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lic. #22183

Adding Extra Water to an Existing Steam Boiler

Adding Extra Water to an Existing Steam Boiler
There are times when with the newer lower water content steam boilers that you realize you don't have enough water for the system to operate properly. You probably notice that the water feeder is engaging and adding water to the system and then when the boiler turns off, the water all comes back and floods the boiler. You may be tempted to just keep draining that water off, but thats just shortening the life of the boiler by bringing on new feed water that carries oxygen with it. Its this oxygen in the water that is eating away at the boiler.
There are several ways to add water to the boiler in a manner that the feeder is not the device in use.
The first way is to add a boiler feed tank. This is a very large tank, it has a pretty good sized pump, and of course there is a pump controller to be mounted on the boiler. This works but the problem is that these factory boiler feed tanks usually are not used when there is a wet return existing. So F&T traps are then installed to turn wet returns into dry returns. There is a way to use wet returns but the boilers pressure has to be able to be kept very low, like in vapor range. And a false water line must be added. This is alot of work and money and may not be the best option for adding water.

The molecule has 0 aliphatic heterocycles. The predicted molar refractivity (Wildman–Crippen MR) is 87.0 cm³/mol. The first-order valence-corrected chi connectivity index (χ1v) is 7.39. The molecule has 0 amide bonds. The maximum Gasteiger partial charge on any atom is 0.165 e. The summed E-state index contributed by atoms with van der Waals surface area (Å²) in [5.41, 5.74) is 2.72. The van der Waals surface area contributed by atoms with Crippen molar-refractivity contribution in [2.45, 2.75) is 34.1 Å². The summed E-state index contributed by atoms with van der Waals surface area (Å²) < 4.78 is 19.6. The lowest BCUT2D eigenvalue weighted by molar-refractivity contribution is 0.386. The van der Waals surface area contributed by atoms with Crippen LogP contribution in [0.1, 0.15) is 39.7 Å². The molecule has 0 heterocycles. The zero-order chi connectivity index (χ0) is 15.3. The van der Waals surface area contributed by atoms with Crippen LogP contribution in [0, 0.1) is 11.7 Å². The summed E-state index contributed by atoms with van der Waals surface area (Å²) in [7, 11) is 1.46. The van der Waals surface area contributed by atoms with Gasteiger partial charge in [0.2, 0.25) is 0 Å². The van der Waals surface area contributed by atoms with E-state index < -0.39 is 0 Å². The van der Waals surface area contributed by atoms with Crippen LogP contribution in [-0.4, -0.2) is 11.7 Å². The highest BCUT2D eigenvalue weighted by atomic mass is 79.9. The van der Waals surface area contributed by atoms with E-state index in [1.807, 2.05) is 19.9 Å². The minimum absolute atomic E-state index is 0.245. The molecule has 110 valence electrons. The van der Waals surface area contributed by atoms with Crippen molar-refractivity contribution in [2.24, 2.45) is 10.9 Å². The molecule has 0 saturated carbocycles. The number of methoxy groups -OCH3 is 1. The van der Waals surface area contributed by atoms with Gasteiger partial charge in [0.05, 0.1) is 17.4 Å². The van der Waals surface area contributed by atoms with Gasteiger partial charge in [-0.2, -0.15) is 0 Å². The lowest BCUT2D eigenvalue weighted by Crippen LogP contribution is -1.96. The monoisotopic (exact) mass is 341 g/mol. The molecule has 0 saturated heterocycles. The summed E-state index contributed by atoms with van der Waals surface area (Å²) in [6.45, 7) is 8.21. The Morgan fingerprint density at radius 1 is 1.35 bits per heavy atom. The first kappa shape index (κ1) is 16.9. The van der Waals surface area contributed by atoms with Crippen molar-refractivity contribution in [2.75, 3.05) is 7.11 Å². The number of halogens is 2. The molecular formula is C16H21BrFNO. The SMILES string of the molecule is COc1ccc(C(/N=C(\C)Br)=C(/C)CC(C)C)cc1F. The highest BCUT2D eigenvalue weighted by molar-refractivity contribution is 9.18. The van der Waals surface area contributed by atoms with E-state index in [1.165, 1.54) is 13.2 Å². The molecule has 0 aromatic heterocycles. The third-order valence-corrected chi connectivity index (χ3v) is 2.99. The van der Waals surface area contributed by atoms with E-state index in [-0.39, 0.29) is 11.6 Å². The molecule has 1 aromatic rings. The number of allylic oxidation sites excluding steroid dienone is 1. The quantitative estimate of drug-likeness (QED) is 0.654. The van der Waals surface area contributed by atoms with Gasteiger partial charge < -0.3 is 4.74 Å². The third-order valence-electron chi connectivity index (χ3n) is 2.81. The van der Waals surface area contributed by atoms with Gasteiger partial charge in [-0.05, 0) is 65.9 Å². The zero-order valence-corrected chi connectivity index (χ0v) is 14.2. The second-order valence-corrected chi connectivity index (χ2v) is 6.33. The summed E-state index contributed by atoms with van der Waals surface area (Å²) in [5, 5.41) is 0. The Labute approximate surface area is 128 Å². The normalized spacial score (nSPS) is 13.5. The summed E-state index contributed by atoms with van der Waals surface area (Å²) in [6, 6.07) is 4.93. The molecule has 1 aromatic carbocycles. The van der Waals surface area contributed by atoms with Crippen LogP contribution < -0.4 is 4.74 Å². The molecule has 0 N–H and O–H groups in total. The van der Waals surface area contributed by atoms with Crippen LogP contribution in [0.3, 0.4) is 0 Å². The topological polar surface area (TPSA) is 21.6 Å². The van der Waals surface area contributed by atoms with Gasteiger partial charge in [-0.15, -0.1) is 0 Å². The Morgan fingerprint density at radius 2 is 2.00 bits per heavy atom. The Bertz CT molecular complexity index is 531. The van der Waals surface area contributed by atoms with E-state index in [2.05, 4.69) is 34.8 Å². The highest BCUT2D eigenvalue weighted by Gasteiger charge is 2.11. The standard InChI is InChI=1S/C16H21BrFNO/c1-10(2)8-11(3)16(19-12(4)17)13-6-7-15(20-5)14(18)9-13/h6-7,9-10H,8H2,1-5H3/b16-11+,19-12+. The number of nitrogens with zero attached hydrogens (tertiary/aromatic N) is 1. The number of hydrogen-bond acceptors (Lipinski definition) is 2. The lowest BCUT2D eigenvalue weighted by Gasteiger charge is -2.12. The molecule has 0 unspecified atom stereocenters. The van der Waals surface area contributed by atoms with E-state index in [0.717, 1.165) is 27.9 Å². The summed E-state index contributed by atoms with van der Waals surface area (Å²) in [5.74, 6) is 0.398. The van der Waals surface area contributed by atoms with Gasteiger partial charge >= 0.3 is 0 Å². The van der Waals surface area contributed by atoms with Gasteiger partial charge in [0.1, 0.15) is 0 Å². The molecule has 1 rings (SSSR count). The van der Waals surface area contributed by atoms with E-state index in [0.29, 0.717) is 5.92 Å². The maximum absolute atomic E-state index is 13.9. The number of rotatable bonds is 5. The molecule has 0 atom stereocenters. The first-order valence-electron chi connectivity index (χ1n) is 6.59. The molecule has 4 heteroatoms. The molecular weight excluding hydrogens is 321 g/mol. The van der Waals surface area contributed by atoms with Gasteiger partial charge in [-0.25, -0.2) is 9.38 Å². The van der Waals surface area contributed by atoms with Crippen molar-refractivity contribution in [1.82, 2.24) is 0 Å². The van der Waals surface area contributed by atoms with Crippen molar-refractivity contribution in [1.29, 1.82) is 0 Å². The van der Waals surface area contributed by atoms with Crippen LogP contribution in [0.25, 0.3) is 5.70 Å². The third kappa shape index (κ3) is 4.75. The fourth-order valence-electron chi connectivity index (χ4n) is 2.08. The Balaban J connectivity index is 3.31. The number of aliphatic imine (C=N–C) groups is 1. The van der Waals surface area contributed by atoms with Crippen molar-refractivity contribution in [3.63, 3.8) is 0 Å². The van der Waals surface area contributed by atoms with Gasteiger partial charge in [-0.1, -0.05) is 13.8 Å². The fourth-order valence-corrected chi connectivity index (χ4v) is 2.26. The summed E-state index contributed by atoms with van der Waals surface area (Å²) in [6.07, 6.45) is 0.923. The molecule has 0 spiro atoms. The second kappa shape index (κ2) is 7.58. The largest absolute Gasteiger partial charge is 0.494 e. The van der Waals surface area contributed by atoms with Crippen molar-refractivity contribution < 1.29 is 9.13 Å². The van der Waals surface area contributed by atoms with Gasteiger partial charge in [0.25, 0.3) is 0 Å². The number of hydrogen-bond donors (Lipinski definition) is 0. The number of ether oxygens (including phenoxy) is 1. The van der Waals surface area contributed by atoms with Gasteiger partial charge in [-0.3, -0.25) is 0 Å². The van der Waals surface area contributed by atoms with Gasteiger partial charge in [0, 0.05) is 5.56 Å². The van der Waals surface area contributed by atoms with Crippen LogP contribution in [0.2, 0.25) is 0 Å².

The easiest thing to do and the least expensive is to add a passive reservior tank to the system. I've seen these mounted in the 'A' dimension drip pipes, in the equalizer pipes, and even incorporated as part of the hartford loop. I've found them to work best when placed as close to the boiler as possible. The tank just holds extra water and is pressurized by the steam so that the pressure above the water in the steam boiler is the same as the pressure above the water in the tank. So as the water in the steam boiler goes into the system in the form of steam, more water comes into the boiler from the reservior tank by gravity. This usually will work, but on a recent job it just wouldn't work. The boiler was so strong it pushed its water into the tank instead of the other way around. Thats okay, because there is a way around that problem also.
The Morph Tank- What you would do is install the passive tank and if for some reason it dosn't work right for you, then you morph it into a cross between a passive tank and a feed tank. A pump gets added. Obviously a control to tell the pump to turn on. We used the already existing low water cut off that was on the boiler. You would too. The heart of the morph is the check valve and a normally OPEN zone valve that closes during a call for heat but opens when the boiler turns off in order to allow water to enter the reservior tank. Thereby setting the stage for the boiler and its tank to operate together on the next call for heat.
So the easiest way to add extra water to a boiler is to add a passive reservior tank with the understanding that it may have to be upgraded to a morph tank. Then the boiler that seems to have plently of fire, but not enough water will now have plenty of both.
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